A few days ago, I started work on a new book, based on the early days of grief. It has me heading back into my journals from those first few months. So I guess it’s not surprising that I’ve found myself wandering around, unsure of what to do.
I put the spatula in the freezer. Forgot where I put my keys. All those “widow-brain” moments that used to be so common have faded over the years, but they can, and do, come back.
If grief has recently erupted in your life – and by recently, I mean anything from yesterday to two or so years ago – you will most likely find that your brain just does not work.
You may have been brilliant and organized Before. Able to multi-task, remember, execute.
But grief changes all of that. Changes it radically.
Think of it like this: let’s say you have 100 currents of brain power for each day. Right now, the enormity of grief, trauma, sadness, missing, loneliness, takes up 99 of those energy currents. That remaining 1 current is what you have for the mundane and ordinary skills of life.
Remembering that cooking utensils belong in the drawer, not the freezer, that your keys are under the bathroom sink where you left them when you ran out of toilet paper – these things are just not high on the brain’s priority list. Your mind, like the rest of you, is doing the best it can to function and survive under very severe circumstances.
Now, up there, I said this grief-brain will happen anywhere up to around two or so years after your loss. I use that two year marker not because it is scientifically proven, but because that was right about when some of my own brain skills began to come back on-line.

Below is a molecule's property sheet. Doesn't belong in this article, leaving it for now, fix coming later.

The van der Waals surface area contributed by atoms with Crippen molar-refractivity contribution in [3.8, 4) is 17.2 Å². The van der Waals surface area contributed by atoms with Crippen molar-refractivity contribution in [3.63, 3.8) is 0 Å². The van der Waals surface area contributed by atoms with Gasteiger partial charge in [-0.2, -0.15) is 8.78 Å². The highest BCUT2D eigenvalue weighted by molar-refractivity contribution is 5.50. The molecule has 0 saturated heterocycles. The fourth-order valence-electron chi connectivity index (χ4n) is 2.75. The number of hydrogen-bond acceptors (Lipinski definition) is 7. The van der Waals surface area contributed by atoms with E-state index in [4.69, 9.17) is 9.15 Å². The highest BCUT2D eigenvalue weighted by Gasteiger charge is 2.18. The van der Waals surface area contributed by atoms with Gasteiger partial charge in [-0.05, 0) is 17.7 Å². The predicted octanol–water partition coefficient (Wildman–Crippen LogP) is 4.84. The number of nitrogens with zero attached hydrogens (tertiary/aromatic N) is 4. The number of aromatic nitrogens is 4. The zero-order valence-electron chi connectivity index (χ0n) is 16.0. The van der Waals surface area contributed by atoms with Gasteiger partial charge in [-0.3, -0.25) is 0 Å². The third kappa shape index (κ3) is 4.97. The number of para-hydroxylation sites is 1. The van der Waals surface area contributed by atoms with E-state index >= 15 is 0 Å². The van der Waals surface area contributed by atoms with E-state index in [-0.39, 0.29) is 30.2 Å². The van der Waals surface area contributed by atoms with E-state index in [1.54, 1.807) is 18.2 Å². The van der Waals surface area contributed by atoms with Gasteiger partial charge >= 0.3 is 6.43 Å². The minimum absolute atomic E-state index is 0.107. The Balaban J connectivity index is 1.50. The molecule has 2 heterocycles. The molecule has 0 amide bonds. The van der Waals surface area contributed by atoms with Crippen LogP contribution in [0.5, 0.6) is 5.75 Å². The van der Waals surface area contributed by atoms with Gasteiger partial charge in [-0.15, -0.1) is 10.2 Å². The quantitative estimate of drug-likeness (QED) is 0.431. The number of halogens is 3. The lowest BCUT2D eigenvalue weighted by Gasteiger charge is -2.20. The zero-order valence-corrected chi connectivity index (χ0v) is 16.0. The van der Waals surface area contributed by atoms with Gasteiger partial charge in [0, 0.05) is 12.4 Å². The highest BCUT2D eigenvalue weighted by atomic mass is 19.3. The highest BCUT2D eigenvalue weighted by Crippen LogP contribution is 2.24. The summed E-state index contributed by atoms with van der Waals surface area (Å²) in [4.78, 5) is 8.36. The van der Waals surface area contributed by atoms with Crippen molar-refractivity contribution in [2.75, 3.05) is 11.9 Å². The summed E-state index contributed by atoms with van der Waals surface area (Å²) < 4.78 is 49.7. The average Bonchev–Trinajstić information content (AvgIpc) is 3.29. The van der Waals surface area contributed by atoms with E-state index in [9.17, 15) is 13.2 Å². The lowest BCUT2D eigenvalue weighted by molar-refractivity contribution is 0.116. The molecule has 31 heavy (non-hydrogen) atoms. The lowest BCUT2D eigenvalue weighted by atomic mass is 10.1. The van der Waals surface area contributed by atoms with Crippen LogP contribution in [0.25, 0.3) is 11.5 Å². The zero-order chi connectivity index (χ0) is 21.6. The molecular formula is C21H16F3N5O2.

Fleetingly at first.
I’d feel like I had it “back together” with my memory and cognition, only to have a completely confounding day. Then my brain would snap to again. And then lose it. Back and forth.
In time, the days my brain was functioning well stretched into longer and longer arcs. The confounding days or actions became more sporadic.
As I approach the 6 year mark, it’s those confounding days that are rare now; my mind seems to have largely recovered.
So the good news is, if you’ve felt like you’re losing your mind, if the simplest of activities proves far too complicated, you are not crazy. You’re completely normal. Your mind is simply doing the best it can with very limited resources.
If you are afraid your mind will never return, I can tell you that, most likely, it will. It may have some changes, but your general capacity to think, reason, remember, and organize will most likely come back.
Slowly at first, but day by day, your brain will come back on-line.
For me, when my brain gets tired and confused, it’s a clue that I need to slow down. Rest. Check in with my heart, see what comfort I might need.
It’s an on-going dance, this living with grief. A constant companion that is sometimes light, and sometimes just too much.
Your way will be found. You’ll just need to listen to yourself as best you can.
How about you? How has that widowed-brain, or grief-brain, shown up inside your loss? Are there early warning signs that tell you you need to slow down, turn inside, listen? If you’re outside that initial impact of grief, how have you noticed your mind changing, as you become more accustomed to the weight of grief?